July 31, 2003
Richmond, Va. Officer Killed
Officer Down: Douglas E. Wendel - [Richmond, Virginia]
Richmond, Va. Times Dispatch
UPDATED 07/31/03 11:35 am
Richmond police have identified a "person of interest" in the shooting death of Officer Douglas E. Wendel.
Peter Lee Boone, 18, is being sought by authorities in connection with the shooting, but police won't say whether he is a suspect.
Officer Wendel was fatally shot in the neck and head last night while talking to a suspected drug dealer near East 33rd Street and Midlothian Turnpike in South Richmond.
Officer Douglas E. Wendel, 41, was the first city officer to die in the line of duty in nearly five years. He is the 28th Richmond officer killed while on duty.
He was pronounced dead at Medical College of Virginia Hos- pitals at 6:37 p.m., slightly more than an hour after he was shot.
At a news conference late last night, Police Chief Andre Parker would not say how many times Wendel was shot or whether he discharged his own firearm. But a police source said Wendel was shot twice, once at the base of the neck and once in the back of the head as he talked to a suspected drug dealer.
The shooter approached from the rear and fired twice, the source said, adding that Wendel did not have time to draw his weapon. Wendel had responded to the drug-deal call alone and in uniform.
After he was shot at 5:27 p.m., Wendel called for backup and he was helped into a patrol car. Soon after, he was transferred to an ambulance and rushed to MCV with more than a dozen po- lice escorts.
As darkness fell, dozens of city police officers and paramedics from the Richmond Ambulance Authority gathered outside MCV's emergency room entrance. Many officers, usually reserved, cried openly and hugged one another.
Wendel leaves behind a wife and three children - an 11-year-old son, a 7-year-old daughter and a 4-year-old son. He was going through a divorce and was engaged to be married again. Wendel was a native of New York, and his brother and parents live in Florida.
He was a five-year veteran of the Richmond Police Department.
Police have launched a manhunt for the shooter, with help from authorities in Chesterfield, Hanover and Henrico counties. A witness described him as a black man, about 5-foot-9, wearing a blue T-shirt and jeans.
Police said he may have run on Midlothian toward Broad Rock Road. Tracking dogs were brought to the neighborhood to aid the search.
"We have very little information to go on at the present time," Parker said.
Early today, police were told to be on the lookout for a gold Acura that may have been involved in the shooting.
The Richmond City Council last night approved a $10,000 reward for any information that leads to the suspect's arrest.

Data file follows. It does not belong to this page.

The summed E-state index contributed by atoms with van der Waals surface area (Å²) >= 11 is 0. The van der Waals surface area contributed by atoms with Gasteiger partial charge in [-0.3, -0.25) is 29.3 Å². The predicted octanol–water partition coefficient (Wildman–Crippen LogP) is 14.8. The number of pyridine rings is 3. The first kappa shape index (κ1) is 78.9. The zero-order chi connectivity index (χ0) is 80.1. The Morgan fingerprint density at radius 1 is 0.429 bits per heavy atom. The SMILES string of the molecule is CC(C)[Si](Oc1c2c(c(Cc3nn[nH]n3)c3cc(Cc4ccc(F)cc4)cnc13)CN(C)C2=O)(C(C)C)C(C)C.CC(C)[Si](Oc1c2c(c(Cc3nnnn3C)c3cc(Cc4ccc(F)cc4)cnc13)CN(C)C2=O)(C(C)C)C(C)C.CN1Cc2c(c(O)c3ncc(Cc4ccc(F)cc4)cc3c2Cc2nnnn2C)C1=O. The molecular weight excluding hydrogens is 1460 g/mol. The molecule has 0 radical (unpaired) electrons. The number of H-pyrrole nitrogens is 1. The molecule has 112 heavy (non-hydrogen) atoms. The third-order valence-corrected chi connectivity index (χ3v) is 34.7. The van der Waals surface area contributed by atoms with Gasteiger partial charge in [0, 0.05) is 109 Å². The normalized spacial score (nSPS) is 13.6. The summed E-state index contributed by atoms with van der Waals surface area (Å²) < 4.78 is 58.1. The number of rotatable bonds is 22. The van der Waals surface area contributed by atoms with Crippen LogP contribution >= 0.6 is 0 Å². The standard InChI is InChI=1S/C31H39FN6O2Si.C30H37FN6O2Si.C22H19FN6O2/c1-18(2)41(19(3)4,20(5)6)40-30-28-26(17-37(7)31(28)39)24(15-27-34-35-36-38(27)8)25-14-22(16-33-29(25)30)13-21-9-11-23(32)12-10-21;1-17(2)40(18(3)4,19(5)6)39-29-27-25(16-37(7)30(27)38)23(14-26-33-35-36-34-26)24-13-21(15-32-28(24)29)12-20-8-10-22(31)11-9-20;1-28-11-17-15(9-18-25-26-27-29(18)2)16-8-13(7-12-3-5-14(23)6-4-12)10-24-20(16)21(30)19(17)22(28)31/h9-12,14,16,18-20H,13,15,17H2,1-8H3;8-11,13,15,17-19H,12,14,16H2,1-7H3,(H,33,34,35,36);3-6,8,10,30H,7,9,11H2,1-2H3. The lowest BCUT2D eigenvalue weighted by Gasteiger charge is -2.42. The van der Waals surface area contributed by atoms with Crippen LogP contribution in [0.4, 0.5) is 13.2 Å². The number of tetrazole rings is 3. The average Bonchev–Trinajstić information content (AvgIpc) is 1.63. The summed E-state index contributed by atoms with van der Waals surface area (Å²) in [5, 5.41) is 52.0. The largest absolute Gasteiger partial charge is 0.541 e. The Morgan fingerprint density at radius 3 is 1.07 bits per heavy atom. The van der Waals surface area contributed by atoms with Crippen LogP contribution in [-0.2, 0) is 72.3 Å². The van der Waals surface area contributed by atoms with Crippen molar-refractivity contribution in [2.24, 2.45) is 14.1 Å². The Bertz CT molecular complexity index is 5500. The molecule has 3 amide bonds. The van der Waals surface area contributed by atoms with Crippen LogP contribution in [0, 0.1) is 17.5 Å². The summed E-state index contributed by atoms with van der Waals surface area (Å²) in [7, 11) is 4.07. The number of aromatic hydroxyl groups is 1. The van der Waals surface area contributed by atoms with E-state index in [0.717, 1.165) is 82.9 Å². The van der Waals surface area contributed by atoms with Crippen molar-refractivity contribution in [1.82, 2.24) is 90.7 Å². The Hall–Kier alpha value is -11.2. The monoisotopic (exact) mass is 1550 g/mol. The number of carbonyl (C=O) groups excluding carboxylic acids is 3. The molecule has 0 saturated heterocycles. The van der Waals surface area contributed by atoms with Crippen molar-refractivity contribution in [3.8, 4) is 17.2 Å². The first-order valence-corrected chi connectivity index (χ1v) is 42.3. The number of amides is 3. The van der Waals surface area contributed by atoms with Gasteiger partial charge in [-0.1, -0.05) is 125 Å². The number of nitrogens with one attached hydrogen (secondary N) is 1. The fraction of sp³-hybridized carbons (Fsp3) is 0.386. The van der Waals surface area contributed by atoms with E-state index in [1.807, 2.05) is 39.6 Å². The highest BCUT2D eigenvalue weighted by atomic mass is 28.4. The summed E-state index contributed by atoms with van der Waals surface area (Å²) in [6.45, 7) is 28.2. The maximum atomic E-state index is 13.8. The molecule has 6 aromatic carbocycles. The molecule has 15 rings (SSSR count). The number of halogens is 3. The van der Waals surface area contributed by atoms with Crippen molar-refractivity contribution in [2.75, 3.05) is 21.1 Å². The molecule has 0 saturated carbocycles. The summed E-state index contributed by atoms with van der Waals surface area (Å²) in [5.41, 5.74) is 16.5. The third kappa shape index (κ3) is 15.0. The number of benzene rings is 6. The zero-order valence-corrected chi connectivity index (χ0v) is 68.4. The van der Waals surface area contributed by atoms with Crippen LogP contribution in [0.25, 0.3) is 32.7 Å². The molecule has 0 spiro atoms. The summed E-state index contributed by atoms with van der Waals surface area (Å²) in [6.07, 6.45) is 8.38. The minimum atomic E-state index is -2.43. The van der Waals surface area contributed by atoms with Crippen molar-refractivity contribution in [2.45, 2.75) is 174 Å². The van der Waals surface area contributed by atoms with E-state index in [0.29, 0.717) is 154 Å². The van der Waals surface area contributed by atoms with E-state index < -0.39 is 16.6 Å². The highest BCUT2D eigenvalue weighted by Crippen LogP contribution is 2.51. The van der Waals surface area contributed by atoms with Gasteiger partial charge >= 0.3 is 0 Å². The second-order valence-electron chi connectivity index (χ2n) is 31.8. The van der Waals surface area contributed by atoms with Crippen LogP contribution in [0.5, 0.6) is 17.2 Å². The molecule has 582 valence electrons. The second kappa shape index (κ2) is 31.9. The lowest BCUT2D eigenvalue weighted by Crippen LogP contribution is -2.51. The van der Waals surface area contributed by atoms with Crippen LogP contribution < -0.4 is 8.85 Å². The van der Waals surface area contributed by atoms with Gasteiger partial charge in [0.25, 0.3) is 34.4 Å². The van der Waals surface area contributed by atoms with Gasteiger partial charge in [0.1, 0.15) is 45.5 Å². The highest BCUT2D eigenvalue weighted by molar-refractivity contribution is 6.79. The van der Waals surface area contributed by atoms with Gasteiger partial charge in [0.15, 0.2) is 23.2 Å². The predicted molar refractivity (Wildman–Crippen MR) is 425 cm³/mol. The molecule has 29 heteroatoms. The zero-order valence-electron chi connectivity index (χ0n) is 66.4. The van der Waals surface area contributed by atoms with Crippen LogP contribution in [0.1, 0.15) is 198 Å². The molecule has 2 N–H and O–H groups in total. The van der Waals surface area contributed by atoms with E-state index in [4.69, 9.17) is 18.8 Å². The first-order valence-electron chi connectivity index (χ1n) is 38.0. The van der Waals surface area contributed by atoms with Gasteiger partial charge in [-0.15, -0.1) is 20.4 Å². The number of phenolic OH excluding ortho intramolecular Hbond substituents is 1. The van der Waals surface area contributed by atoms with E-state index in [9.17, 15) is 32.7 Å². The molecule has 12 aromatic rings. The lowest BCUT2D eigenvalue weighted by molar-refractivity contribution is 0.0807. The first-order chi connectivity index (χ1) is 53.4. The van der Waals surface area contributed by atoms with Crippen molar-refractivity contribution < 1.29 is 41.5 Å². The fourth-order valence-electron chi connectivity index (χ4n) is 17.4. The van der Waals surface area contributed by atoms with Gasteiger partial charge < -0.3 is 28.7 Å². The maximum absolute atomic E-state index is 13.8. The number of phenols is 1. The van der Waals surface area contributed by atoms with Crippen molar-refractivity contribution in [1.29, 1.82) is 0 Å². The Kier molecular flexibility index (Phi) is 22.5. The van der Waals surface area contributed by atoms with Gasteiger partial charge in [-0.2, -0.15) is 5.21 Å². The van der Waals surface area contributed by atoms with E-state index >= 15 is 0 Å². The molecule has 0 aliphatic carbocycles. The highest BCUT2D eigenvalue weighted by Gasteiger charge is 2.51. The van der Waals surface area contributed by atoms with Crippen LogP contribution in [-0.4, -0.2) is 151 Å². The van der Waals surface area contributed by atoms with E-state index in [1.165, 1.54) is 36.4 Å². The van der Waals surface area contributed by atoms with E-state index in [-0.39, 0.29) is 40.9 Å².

"This is a heinous crime," Parker said, his eyes swollen and moist with tears. "The killer needs to be apprehended, and I assure you he will be."
Midlothian Turnpike was closed to through traffic between Broad Rock and Roanoke Street for several hours while police combed the area for evidence.
East 33rd Street is a tree-lined street of modest single-story homes. Dozens of residents said they heard no shots fired.
Wendel made news in August 2000 when Officer Daniel S. Quinney allegedly slapped then-City Councilwoman Reva M. Trammell in front of Wendel, who was identified as her boyfriend at the time.
Trammell allegedly asked Wendel not to tell his superiors about her fight with Quinney. Trammell was subsequently indicted for violating the Richmond city charter by giving orders to a city employee, but prosecutors declined to pursue the matter.
The last time a Richmond police officer was killed in the line of duty was Oct. 14, 1998, when Officer Thomas F. "Mongo" McMahon was shot to death during a high-speed chase.
Grief counseling is available for city officers, Parker said, adding that Wendel's death is "difficult for them to understand."
More than 100 police officers, paramedics, firefighters and Red Cross volunteers packed into the city police training academy for last night's media briefing.
Mayor Rudolph C. McCollum Jr. said his prayers were with Wendel's family, the police department and the city.
"This particular act is truly a tragedy for our city," he said. "Officer Wendel represented law and order in our community."
City Manager Calvin D. Jamison also spoke.
"This is a very difficult time for the city of Richmond . . . but we must take back our streets," he said.